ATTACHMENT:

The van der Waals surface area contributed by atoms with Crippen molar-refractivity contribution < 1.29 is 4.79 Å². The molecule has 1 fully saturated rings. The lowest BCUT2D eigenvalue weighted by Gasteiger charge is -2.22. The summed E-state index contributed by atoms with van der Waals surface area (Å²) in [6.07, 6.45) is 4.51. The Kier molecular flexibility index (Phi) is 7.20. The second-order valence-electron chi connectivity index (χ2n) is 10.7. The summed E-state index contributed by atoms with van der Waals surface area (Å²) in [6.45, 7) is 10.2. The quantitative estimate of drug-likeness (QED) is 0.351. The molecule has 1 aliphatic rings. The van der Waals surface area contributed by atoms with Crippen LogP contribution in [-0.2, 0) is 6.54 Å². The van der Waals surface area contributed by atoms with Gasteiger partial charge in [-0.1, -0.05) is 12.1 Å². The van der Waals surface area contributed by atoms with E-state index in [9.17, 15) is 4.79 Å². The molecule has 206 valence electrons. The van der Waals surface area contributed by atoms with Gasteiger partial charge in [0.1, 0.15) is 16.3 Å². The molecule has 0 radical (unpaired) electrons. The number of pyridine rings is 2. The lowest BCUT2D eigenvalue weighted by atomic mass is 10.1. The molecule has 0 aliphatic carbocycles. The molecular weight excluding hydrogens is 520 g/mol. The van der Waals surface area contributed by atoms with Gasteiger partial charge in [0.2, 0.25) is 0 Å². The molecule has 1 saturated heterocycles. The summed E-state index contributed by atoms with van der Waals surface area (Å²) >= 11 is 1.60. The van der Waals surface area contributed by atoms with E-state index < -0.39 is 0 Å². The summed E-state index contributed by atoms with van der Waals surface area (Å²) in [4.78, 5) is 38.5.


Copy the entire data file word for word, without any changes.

The van der Waals surface area contributed by atoms with Crippen molar-refractivity contribution < 1.29 is 4.79 Å². The molecule has 1 fully saturated rings. The lowest BCUT2D eigenvalue weighted by Gasteiger charge is -2.22. The summed E-state index contributed by atoms with van der Waals surface area (Å²) in [6.07, 6.45) is 4.51. The Kier molecular flexibility index (Phi) is 7.20. The second-order valence-electron chi connectivity index (χ2n) is 10.7. The summed E-state index contributed by atoms with van der Waals surface area (Å²) in [6.45, 7) is 10.2. The quantitative estimate of drug-likeness (QED) is 0.351. The molecule has 1 aliphatic rings. The van der Waals surface area contributed by atoms with Crippen LogP contribution in [-0.2, 0) is 6.54 Å². The van der Waals surface area contributed by atoms with Gasteiger partial charge in [-0.1, -0.05) is 12.1 Å². The van der Waals surface area contributed by atoms with E-state index in [9.17, 15) is 4.79 Å². The molecule has 206 valence electrons. The van der Waals surface area contributed by atoms with Gasteiger partial charge in [0.1, 0.15) is 16.3 Å². The molecule has 0 radical (unpaired) electrons. The number of pyridine rings is 2. The lowest BCUT2D eigenvalue weighted by atomic mass is 10.1. The molecule has 0 aliphatic carbocycles. The molecular weight excluding hydrogens is 520 g/mol. The van der Waals surface area contributed by atoms with Gasteiger partial charge in [0.2, 0.25) is 0 Å². The molecule has 1 saturated heterocycles. The summed E-state index contributed by atoms with van der Waals surface area (Å²) >= 11 is 1.60. The van der Waals surface area contributed by atoms with E-state index < -0.39 is 0 Å². The summed E-state index contributed by atoms with van der Waals surface area (Å²) in [4.78, 5) is 38.5.